It does nothing to clear up the mass confusion created by the Court’s 2022 decision in New York State Rifle & Pistol Association v. Bruen, which held that all gun laws are unconstitutional unless the government can “demonstrate that the regulation is consistent with this Nation’s historical tradition of firearm regulation.” That decision threw gun regulation throughout the United States into chaos and prompted an unusually long list of complaints from sitting judges.

In Rahimi, the far-right US Court of Appeals for the Fifth Circuit struck down a federal law banning people subject to domestic violence restraining orders from owning guns. Yet, while the Fifth Circuit has a history of taking liberties with the law to achieve conservative results, its decision in the Rahimi case was correctly decided under Bruen.

As Justice Clarence Thomas persuasively argues in dissent, Bruen compelled the Fifth Circuit to rule that domestic abusers do, indeed, have a Second Amendment right to own a gun. Friday’s decision in Rahimi essentially carves out an exception to Bruen that is just large enough to allow Zackey Rahimi, the cartoonishly violent individual at the center of this case, to be disarmed. But Roberts’s opinion does little else. And it provides absolutely no meaningful guidance to lower court judges who are struggling to apply the vague “historical tradition” test announced in Bruen.

June 22, 2024

Signs promoting Biden's infrastructure may break the law, Cruz alleges

Signs promoting Biden’s infrastructure may break the law, Cruz alleges

Sen. Ted Cruz is asking a federal watchdog to investigate whether the Biden administration is violating the Hatch Act by using taxpayer dollars to tout its 2021 infrastructure law — a move that comes amid evidence that most voters are unaware of one of the president’s biggest legislative achievements.

The Texas Republican argues that the administration has “highly politicized” the law, including by encouraging projects funded by the statute to post signs giving credit to President Joe Biden, according to a letter from Cruz provided to POLITICO. He pointed to guidelines posted by the White House specifying that the signs say in large letters: “Project Funded By President Joe Biden’s Bipartisan Infrastructure Law.”

It’s not uncommon for the names of presidents and other public officials to appear on signs announcing projects they helped fund — and critics of former President George W. Bush similarly complained when the Internal Revenue Service sent letters to taxpayers promoting his tax cuts. But Cruz argues that Biden takes it to another level, alleging that the White House “unilaterally rebranded” the 2021 statute as “President Biden’s Bipartisan Infrastructure Law.”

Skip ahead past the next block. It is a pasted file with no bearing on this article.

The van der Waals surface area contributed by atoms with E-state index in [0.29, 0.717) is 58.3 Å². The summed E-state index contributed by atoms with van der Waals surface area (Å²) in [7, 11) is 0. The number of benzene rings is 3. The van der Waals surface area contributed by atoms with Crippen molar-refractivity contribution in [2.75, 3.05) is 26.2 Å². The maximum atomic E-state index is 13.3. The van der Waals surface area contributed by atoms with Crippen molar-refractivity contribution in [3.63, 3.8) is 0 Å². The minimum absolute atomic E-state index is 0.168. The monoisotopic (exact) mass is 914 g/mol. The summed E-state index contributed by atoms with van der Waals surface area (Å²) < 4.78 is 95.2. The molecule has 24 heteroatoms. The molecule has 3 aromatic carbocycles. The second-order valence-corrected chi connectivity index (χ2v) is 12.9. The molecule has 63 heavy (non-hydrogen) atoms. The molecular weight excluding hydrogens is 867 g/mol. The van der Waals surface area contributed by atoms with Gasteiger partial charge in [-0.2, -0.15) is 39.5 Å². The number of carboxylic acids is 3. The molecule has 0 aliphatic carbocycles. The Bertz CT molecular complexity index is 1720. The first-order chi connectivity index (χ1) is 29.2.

“I write to refer this to you for investigation as a possible violation of the Hatch Act, federal law that broadly prohibits using taxpayer dollars for campaign activity,” Cruz wrote on Thursday to Hampton Dellinger, head of the Office of Special Counsel. “Congress, not President Biden, wrote [the infrastructure law], and it did not do so to aid the President’s reelection campaign.”

“These displays are nothing more than campaign yard signs courtesy of the American taxpayer,” Cruz wrote.
June 22, 2024

There are no pro-abortion rights OBGYNs in Congress. These candidates are hoping to change that.

There are no pro-abortion rights OBGYNs in Congress. These candidates are hoping to change that.

As Congress grapples over abortion rights two years after the Supreme Court overturned Roe v. Wade, two physicians specializing in obstetrics and gynecology are hoping to bring their expertise and exam room experiences to Capitol Hill.

Dr. Kristin Lyerly and Dr. Kelly Morrison are running for Congress for the chance to become the only pro-abortion rights OBGYNs on Capitol Hill.

The erosion of abortion rights since the 2022 Supreme Court decision is part of what drove Lyerly to run for the House in Wisconsin, she said in an interview.

"I get to hear the stories directly from my patients and their families. And I think once you — unless you are there in the room, you don't truly understand the depth of how this affects people," she said.